Subject: General Tech | April 1, 2015 - 07:56 PM | Jeremy Hellstrom
Tagged: celeron, N3000, N3050, pentium, Intel, 14 nm, N3150, N3700, Airmont
Intel has released four low powered 14 nm Braswell SoCs, with Airmont cores and Generation 8 graphics to replace the current Bay Trail-D processors currently being sold. There are two Celeron models with two cores as well as Celeron and Pentium model with 4 cores, that is also the number of threads available as these processors do not support HyperThreading. The base frequencies range from 1.04GHz base and 2.08GHz boost clock to the top end Pentium running at 1.6GHz base and 2.4 GHz boost. All but the low end Celeron model will run at a 6W TDP, with the lowest clocked Celeron running at 4W. You can expect to see these in lower end laptops and desktops very soon. Follow the links from The Register for a bit more information on Intel's new low powered SoCs.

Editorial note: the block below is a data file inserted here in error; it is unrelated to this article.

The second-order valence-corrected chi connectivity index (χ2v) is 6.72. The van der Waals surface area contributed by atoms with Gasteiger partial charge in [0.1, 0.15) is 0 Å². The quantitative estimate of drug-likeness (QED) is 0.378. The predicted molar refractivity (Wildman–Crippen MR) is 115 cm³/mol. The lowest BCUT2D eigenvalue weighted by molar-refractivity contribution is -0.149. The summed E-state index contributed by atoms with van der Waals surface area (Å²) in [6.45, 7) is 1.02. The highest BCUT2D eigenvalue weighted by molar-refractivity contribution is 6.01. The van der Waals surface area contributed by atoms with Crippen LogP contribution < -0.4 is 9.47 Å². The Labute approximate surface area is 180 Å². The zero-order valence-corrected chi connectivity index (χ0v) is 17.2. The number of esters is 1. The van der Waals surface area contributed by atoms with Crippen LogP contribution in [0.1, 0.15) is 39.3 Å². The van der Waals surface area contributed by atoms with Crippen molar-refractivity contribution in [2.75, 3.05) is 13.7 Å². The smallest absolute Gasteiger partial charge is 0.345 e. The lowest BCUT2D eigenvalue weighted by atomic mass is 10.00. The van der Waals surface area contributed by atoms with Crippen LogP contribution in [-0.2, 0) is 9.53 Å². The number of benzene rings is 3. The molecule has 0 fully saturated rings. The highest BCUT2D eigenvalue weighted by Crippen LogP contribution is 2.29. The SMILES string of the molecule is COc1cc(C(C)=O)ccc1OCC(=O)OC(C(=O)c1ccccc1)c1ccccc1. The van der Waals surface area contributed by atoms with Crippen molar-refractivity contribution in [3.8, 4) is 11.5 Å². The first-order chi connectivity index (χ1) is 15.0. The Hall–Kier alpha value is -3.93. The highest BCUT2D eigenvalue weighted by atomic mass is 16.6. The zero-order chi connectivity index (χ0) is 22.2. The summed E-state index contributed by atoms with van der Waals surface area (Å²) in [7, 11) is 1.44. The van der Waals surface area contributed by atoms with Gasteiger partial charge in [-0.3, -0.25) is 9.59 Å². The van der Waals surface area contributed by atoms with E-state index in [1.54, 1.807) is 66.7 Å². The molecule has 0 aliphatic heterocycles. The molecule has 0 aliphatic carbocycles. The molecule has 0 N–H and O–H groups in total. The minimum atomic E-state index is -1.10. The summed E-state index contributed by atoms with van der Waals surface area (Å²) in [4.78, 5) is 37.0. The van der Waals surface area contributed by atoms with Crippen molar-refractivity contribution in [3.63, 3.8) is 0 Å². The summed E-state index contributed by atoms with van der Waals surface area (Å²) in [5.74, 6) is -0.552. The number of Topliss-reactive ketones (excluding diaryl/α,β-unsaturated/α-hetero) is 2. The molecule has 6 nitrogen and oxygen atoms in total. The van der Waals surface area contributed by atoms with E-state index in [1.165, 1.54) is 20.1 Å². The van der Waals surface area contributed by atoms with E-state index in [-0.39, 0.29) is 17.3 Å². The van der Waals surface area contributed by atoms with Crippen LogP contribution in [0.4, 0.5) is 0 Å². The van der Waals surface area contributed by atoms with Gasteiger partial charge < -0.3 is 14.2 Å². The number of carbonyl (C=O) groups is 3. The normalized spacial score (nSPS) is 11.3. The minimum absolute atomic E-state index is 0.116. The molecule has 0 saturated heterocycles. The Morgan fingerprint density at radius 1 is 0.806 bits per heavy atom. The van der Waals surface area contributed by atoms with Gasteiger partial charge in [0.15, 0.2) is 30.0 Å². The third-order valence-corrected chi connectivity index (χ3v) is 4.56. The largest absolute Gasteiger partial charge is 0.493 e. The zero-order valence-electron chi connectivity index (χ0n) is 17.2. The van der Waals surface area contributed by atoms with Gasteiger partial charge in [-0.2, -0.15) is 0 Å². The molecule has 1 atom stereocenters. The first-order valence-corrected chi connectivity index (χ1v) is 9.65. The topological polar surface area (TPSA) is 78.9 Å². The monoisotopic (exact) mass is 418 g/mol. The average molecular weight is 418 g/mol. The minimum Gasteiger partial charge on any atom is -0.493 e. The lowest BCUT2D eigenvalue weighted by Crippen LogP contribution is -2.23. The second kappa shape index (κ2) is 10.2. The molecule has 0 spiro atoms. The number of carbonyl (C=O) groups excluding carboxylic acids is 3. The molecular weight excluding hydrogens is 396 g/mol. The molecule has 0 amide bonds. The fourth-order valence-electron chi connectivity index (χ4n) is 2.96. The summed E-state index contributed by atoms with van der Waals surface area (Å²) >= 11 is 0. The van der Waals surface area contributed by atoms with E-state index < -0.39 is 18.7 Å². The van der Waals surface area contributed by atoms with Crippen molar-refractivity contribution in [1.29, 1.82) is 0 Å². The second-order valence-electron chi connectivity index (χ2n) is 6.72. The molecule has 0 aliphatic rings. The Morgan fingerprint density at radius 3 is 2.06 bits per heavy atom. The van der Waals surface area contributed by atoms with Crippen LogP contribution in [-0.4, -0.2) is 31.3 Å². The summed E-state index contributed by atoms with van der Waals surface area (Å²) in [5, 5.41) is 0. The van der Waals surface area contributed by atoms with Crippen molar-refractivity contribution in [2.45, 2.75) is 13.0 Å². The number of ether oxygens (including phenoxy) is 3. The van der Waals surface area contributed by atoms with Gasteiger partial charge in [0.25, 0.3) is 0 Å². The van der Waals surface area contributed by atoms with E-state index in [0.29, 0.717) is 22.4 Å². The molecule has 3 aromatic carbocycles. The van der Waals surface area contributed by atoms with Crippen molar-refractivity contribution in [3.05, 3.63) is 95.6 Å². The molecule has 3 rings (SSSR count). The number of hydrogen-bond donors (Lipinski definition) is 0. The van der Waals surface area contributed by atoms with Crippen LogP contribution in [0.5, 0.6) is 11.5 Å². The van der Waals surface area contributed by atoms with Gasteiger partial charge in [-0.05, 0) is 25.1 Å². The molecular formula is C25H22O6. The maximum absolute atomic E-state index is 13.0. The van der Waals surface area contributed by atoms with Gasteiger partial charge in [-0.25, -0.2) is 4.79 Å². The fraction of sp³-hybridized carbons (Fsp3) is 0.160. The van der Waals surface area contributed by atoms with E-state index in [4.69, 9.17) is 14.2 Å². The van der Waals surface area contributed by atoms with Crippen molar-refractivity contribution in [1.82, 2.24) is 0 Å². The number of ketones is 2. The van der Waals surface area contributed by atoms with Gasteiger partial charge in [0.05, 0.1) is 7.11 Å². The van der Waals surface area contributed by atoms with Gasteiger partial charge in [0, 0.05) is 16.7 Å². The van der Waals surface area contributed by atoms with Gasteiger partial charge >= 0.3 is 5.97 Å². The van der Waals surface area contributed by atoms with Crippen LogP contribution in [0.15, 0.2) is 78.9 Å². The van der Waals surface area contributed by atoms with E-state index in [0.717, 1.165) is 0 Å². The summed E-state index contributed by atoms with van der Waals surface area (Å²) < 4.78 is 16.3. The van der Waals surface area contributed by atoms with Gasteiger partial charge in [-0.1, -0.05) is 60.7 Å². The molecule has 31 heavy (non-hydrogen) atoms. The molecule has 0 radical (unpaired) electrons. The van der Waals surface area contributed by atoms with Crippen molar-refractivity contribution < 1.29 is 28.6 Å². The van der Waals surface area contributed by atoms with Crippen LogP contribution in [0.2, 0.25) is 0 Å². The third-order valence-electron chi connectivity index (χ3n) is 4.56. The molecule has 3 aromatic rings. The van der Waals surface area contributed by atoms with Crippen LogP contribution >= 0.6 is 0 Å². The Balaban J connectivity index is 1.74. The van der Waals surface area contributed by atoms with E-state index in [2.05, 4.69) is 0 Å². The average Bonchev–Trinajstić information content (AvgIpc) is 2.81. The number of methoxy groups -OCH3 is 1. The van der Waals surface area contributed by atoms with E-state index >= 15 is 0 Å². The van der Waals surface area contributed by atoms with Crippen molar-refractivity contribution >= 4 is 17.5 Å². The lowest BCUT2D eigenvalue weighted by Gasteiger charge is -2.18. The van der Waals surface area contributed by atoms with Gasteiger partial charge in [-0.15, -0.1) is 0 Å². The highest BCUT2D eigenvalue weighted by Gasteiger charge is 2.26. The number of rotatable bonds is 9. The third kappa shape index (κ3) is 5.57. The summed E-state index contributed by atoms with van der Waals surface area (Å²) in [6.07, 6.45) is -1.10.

"CPU World reports that Intel will offer four new Atom products based on its 14-nanometer "Braswell" process, to be marketed under the Celeron and Pentium brands."
Here is some more Tech News from around the web:
- Windows 7 is still gaining users while Windows 8 plateaus @ The Inquirer
- Microsoft to slash price of top-level MSDN subs for Visual Studio 2015 @ The Register
- Ethernet Alliance plots 1.6 terabit-per-second future @ The Register
- KitGuru TV: 3D NAND and SSD interfaces
- NFV will revolutionise telecoms, and we won't even know @ The Inquirer
Subject: Processors | November 21, 2014 - 04:08 PM | Sebastian Peak
Tagged: quad core, pentium, gaming, far cry 4, dual-core, dragon age inquisition, cpus, budget, athlon
A new report covering dual-core woes with Far Cry 4 paints a "bleak future" for budget gamers.
Image credit: Polygon
For a while now the dual-core Pentium processors have been a great option for budget gaming, with the Pentium G3220 and newer G3258 Anniversary Edition taking center stage in a number of budget gaming builds. Today, we may be nearing the end of the road for dual-core CPUs entirely as a couple of high-profile games now require a quad-core CPU.